4) The main varieties of converter steel are ordinary carbon steel, and oxygen top-blown converters can also produce high-quality carbon steel and alloy steel
Electric furnace steel1) Refers to the steel produced by the electric furnace steelmaking method

2) Can be divided into electric arc furnace steel, induction furnace steel, vacuum induction furnace steel, electroslag furnace steel, vacuum self-consuming furnace steel, electron beam furnace steel, etc.

3) The main type produced in large quantities industrially is basic electric arc furnace steel, the varieties are high-quality carbon steel and alloy

Steel
Classified by deoxidation degree and casting systemBoiling steel1) Steel that is not fully deoxidized, which boils during casting in the steel mold, hence called boiling steel

2) Its characteristics include high shrinkage rate, low cost, good surface quality, and deep drawing performance

3) Large composition segregation, uneven quality, poor corrosion resistance, and mechanical properties

4) Widely used in rolling ordinary carbon steel profiles and steel plates
Killed steel1) Fully deoxidized steel, the molten steel is calm during casting, with no boiling phenomenon, hence called killed steel

2) Less composition segregation, uniform quality, but the metal has a low shrinkage rate (more shrinkage cavities), and higher cost

3) Under normal circumstances, alloy steel and high-quality carbon steel are killed steel
Semi-killed steel1) Steel with a degree of deoxidation between boiling steel and killed steel, with weaker boiling phenomenon during casting than boiling steel

2) The quality, cost, and shrinkage rate of the steel are also between boiling steel and killed steel. Production is difficult to control, so it currently occupies a small proportion of steel production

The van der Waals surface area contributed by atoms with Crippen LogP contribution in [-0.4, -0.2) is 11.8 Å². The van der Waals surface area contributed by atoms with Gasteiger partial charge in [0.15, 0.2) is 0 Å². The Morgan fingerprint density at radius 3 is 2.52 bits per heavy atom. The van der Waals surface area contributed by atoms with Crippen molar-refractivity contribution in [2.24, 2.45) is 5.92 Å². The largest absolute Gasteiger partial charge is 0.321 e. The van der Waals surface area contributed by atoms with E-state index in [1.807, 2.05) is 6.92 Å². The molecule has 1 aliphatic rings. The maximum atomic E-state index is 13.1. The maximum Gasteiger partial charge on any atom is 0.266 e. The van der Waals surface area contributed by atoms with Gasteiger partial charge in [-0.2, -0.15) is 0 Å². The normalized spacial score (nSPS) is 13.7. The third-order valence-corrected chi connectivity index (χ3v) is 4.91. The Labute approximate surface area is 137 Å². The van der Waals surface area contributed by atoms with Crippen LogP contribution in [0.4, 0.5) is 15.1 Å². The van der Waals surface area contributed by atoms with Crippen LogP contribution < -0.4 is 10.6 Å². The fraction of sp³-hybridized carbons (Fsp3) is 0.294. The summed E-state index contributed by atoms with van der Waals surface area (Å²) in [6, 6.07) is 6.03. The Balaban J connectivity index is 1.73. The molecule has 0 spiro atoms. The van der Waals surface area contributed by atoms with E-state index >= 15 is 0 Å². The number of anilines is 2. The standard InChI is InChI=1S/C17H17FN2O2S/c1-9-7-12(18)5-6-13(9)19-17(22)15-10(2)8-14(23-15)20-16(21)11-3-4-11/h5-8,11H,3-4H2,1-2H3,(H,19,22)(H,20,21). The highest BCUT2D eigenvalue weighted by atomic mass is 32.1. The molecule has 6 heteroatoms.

Classified by chemical compositionCarbon steel1) Refers to iron-carbon alloys with a carbon mass fraction ≤2%, and containing small amounts of impurity elements such as manganese, silicon, sulfur, phosphorus, and oxygen

of iron-carbon alloy

2) Classified by the carbon content in the steel

Low carbon steel: Steel with a carbon mass fraction ≤0.25%

Medium carbon steel: Steel with a carbon mass fraction of >0.25%~0.60%

High carbon steel: Steel with a carbon mass fraction >0.60%

3) According to the different quality and uses of steel, it is divided into three major categories: ordinary carbon structural steel, high-quality carbon structural steel, and carbon tool steel
Alloy steel1) Steel refined by adding some alloying elements (such as chromium, nickel, silicon, manganese, molybdenum, tungsten, vanadium, titanium, boron, etc.) to improve the performance of carbon steel during smelting

2) Classified by the total content of its alloy elements

Low alloy steel: This type of steel has a total alloy element mass fraction ≤5%

Medium alloy steel: This type of steel has a total alloy element mass fraction >5%~10%

High alloy steel: This type of steel has a total alloy element mass fraction >10%

3) Classified by the types of main alloy elements in the steel